White Bean and Sausage Pasta Bake By Holly Rodricks Makes 4-6 servings. Ingredients: 1/2 lb. Flour City Pasta Tomato Basil Pappardelle 1 bag Baby Spinach, stems removed and leaves finely chopped (approximately 1 cup) 1 1/2 cups cooked Great Northern or Cannellini Beans (or 1 15-oz. can, drained) 1 (15 oz.) can whole Tomatoes, drained and broken up into chunks 3 cloves Garlic, finely minced 1 tbsp. Whole Grain Dijon Mustard 3 tbsp. Olive Oil, 1 tbsp. reserved 1/4 tsp. ground Cayenne 1/4 tsp. Pepper pinch of Salt 1/4 cup Heavy Cream 1/4 cup White Wine (Optional) 1/2 lb. Hot Sausage 1 cup shredded Mozzarella or fresh Ciliegine Mozzarella (The small cherry size) Instructions: Preheat oven to 400º. Bring water to boil and cook Pasta according to package instructions. While Pasta is cooking, in a small bowl, whisk Garlic, Mustard, 2 tbsp. Olive Oil, Cayenne, Pepper, and Salt. In a large bowl, place chopped Spinach, Beans, and Tomatoes. Mix together with hands until evenly combined. Drizzle dressing over spinach mixture and mix by hand again until all ingredient are evenly coated. Drain Pasta and toss with remaining 1 tbsp. Olive Oil. Pour Pasta into 9×13″ casserole dish, forming an even bottom layer. Add Spinach mixture on top, spreading evenly. Drizzle Heavy Cream and White Wine over Spinach mixture. Snip end of Sausage and squeeze meat out to form little meatballs. Nestle these evenly throughout Spinach mixture. If using Ciliegine Mozzarella, nestle throughout Spinach mixture, similar to meat. Bake for 30 minutes. If using shredded Mozzarella, bake for 15 minutes. Then removed and sprinkle shredded cheese across top and bake for additional 15 minutes. Allow dish to set for 10 minutes, then serve hot!
When I think of pesto, a variety of pasta dishes immediately come to mind, but this week, I wanted to push outside the box. This recipe offers a refreshing take on cooking with pesto that embraces all of its delicious qualities while inspiring a new approach, and it includes white beans, which I’m just crazy about. And it provides the perfect opportunity to dig into the delicious pesto in your shares this week, compliments of a Main Street Farms and Crooked Carrot collaboration! Pesto and White Bean Soup Inspired by the Food Network Kitchen Makes 6 servings Ingredients: 2-3 tbsp. Olive Oil 1 small Onion, diced 4-6 cloves of Garlic, sliced 1 bunch Kale, stems removed and leaves torn into chunks – or – 1 bag Baby Spinach pinch of Red Pepper Flakes 2 (15 oz.) cans Cannellini Beans, drained – or 3 cups cooked Cannellini Beans 1 cup Water 3 tbsp. Pesto 2 tbsp. Grated Parmesan 3 cups Chicken Broth 1/2 cup Roasted Red Peppers, diced 1/4 cup Kalamata Olives, chopped (Optional) Salt and Pepper to taste Instructions: Heat oil in stock pot over medium low heat. Sauté Onions until soft and translucent. Add Garlic and Red Pepper Flakes. Sauté until aromatic, about 1-2 minutes. Add Cannellini Beans and Water and simmer until thick, about 8 minutes. Stir in Pesto and Grated Parmesan Add Chicken Broth. Simmer for 15 minutes. Add Kale or Spinach and mix until just begins to wilt the leaves. Stir in Roasted Red Peppers and Olives. Add Salt and Pepper to taste. Serve hot with fresh, crusty bread. Image courtesy of: http://www.foodnetwork.com/recipes/food-network-kitchens/pesto-bean-soup-recipe.html.
We wanted to take a moment to celebrate our local partners who helped us kick off our very first Winter CSA share, back in December – Dave and Carly Dougherty of Food and Ferments! About Food and Ferments: Let’s just say, when we met Carly and Dave, we became instant friends and collaborators, sharing community with people of like minds and having the pleasure of growing vegetables for them to turn into delicious fermented foods. Although Carly is originally from the CNY area, she met Dave in his hometown of Philadelphia. With roots in farming and food, it wasn’t long before they teamed up to launch Food and Ferments in 2012. In 2014, they returned to Central New York, making their home and building their kitchen on the farmland where Carly grew up, at Twin Oaks Dairy, an organic farm still run by her family. While living in the big city together gave them broader perspective, returning to Twin Oaks was truly coming home, to deep connections with the land and farmers, to shared meals and family. Dave and Carly’s experiences together have given them a shared vision of a hybrid life – days spent shredding cabbage and culturing fermented beverages in the country, paired with weekends traveling to cities and local towns, selling goods throughout the east coast from Philadelphia to Upstate New York. You can find Food and Ferments near our Main Street farmstand in the C Shed at the CNY Regional Market in Syracuse every Saturday. Be sure to stop by, say hello, and try out more of their wide selection of deliciously fermented foods! About Old World Sauerkraut: Food and Ferments’ Old World Sauerkraut is made from Main Street Farms’ green cabbage, caraway seeds and sea salt. Carly and Dave’s favorite ways to eat it are: atop eggs and cheese on breakfast sandwiches alongside eggs and bacon in the morning as a condiment for hot dogs or sausage in lieu of salad dressing We enjoy Dave and Carly’s food and their friendship, and it’s been a treat to get to share their story and their handiwork with you!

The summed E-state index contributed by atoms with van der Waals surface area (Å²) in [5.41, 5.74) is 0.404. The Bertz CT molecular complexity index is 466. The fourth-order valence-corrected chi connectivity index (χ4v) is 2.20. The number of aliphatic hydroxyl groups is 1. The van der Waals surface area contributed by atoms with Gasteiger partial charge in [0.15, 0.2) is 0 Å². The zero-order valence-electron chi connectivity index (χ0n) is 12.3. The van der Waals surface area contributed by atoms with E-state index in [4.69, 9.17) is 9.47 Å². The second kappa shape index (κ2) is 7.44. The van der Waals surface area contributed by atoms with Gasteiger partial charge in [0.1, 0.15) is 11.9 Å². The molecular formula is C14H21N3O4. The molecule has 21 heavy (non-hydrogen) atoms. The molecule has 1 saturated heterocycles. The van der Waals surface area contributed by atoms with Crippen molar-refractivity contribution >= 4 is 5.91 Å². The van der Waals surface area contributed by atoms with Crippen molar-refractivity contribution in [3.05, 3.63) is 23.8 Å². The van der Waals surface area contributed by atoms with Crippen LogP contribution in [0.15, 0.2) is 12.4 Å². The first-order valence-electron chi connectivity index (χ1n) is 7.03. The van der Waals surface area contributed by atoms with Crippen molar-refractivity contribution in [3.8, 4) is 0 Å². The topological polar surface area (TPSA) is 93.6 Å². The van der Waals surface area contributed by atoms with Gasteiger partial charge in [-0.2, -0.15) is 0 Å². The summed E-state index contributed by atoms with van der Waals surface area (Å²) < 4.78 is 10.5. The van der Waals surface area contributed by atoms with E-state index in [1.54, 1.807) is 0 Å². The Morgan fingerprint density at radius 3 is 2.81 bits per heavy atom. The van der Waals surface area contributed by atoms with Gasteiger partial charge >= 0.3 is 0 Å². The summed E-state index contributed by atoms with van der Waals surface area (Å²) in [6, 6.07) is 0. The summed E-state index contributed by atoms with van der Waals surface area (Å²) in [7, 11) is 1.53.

This 2016 Winter CSA season, on top of all those veggies in your share, we are including one “value-added” item from a local producer at every pickup. This week, we’d like to highlight our special guest, Ithaca Soy and the item the item they are contributing to our CSA, Tofu Kan. About Ithaca Soy: We can’t even remember when we became friends with Adam Potenza, the owner of Ithaca Soy, but his company’s tofu has fed our addiction for years! Adam grew up working on his dad Tony’s soybean farm, which also happens to be the first organic farm EVER in New York State! Now, all these years later, Potenza Organic Farms is the exclusive supplier of Ithaca Soy’s soy. Adam exemplifies what it means to run a local business, and he’s one of the only handmade tofu producers in the state. About Tofu Kan: Tofu Kan is an original Ithaca Soy creation – baked, marinated tofu that comes ready to eat, with little-to-no preparation involved. Simply slice it thinly and layer it onto deli sandwiches, cube it and sprinkle it on top of salads and soups, mix it into a stir fry, or warm it up and serve it as a main course. Adam’s Recommendations: Start with a good sourdough bread and add Tofu Kan, thinly sliced onion, lettuce, and stone ground mustard. Slice thinly and sauté or fry in a heavy pan. Then add to peanut lime noodles! Cube and lightly cover in chili powder, smoked paprika and olive oil (or any oil). Bake on a baking sheet with parchment paper at 300º for 25-30 minutes. This gives a good mock-meat taste and you can add it to anything from chili to fried rice.